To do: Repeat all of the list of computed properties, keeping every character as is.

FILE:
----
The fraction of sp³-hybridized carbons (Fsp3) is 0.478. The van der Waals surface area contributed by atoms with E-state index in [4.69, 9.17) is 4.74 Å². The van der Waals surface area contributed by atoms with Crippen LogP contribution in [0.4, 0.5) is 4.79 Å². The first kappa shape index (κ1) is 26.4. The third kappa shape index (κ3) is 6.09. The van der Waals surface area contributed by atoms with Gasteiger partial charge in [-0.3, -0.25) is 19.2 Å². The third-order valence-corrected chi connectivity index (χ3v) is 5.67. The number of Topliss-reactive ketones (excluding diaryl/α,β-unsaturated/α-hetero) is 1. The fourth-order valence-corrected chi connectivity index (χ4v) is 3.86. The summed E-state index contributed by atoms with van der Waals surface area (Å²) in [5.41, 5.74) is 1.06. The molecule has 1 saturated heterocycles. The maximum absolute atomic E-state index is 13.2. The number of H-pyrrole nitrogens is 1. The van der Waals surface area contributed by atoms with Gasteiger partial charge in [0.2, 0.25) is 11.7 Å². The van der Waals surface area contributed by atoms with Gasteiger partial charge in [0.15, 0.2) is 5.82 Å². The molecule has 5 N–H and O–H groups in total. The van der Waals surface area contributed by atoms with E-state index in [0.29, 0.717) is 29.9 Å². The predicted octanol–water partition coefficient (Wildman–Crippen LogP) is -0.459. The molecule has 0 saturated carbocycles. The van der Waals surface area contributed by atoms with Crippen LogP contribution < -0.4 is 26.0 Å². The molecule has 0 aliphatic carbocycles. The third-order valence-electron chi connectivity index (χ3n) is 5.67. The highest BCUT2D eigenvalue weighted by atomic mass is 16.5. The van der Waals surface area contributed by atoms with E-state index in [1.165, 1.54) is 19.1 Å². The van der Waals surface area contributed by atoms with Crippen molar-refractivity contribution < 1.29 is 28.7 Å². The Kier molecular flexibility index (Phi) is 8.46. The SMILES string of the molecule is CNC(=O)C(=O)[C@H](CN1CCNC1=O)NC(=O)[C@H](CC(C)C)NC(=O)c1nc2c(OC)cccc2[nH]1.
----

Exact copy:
The fraction of sp³-hybridized carbons (Fsp3) is 0.478. The van der Waals surface area contributed by atoms with E-state index in [4.69, 9.17) is 4.74 Å². The van der Waals surface area contributed by atoms with Crippen LogP contribution in [0.4, 0.5) is 4.79 Å². The first kappa shape index (κ1) is 26.4. The third kappa shape index (κ3) is 6.09. The van der Waals surface area contributed by atoms with Gasteiger partial charge in [-0.3, -0.25) is 19.2 Å². The third-order valence-corrected chi connectivity index (χ3v) is 5.67. The number of Topliss-reactive ketones (excluding diaryl/α,β-unsaturated/α-hetero) is 1. The fourth-order valence-corrected chi connectivity index (χ4v) is 3.86. The summed E-state index contributed by atoms with van der Waals surface area (Å²) in [5.41, 5.74) is 1.06. The molecule has 1 saturated heterocycles. The maximum absolute atomic E-state index is 13.2. The number of H-pyrrole nitrogens is 1. The van der Waals surface area contributed by atoms with Gasteiger partial charge in [0.2, 0.25) is 11.7 Å². The van der Waals surface area contributed by atoms with Gasteiger partial charge in [0.15, 0.2) is 5.82 Å². The molecule has 5 N–H and O–H groups in total. The van der Waals surface area contributed by atoms with E-state index in [0.29, 0.717) is 29.9 Å². The predicted octanol–water partition coefficient (Wildman–Crippen LogP) is -0.459. The molecule has 0 saturated carbocycles. The van der Waals surface area contributed by atoms with Crippen LogP contribution < -0.4 is 26.0 Å². The molecule has 0 aliphatic carbocycles. The third-order valence-electron chi connectivity index (χ3n) is 5.67. The highest BCUT2D eigenvalue weighted by atomic mass is 16.5. The van der Waals surface area contributed by atoms with E-state index in [1.165, 1.54) is 19.1 Å². The van der Waals surface area contributed by atoms with Crippen molar-refractivity contribution < 1.29 is 28.7 Å². The Kier molecular flexibility index (Phi) is 8.46. The SMILES string of the molecule is CNC(=O)C(=O)[C@H](CN1CCNC1=O)NC(=O)[C@H](CC(C)C)NC(=O)c1nc2c(OC)cccc2[nH]1.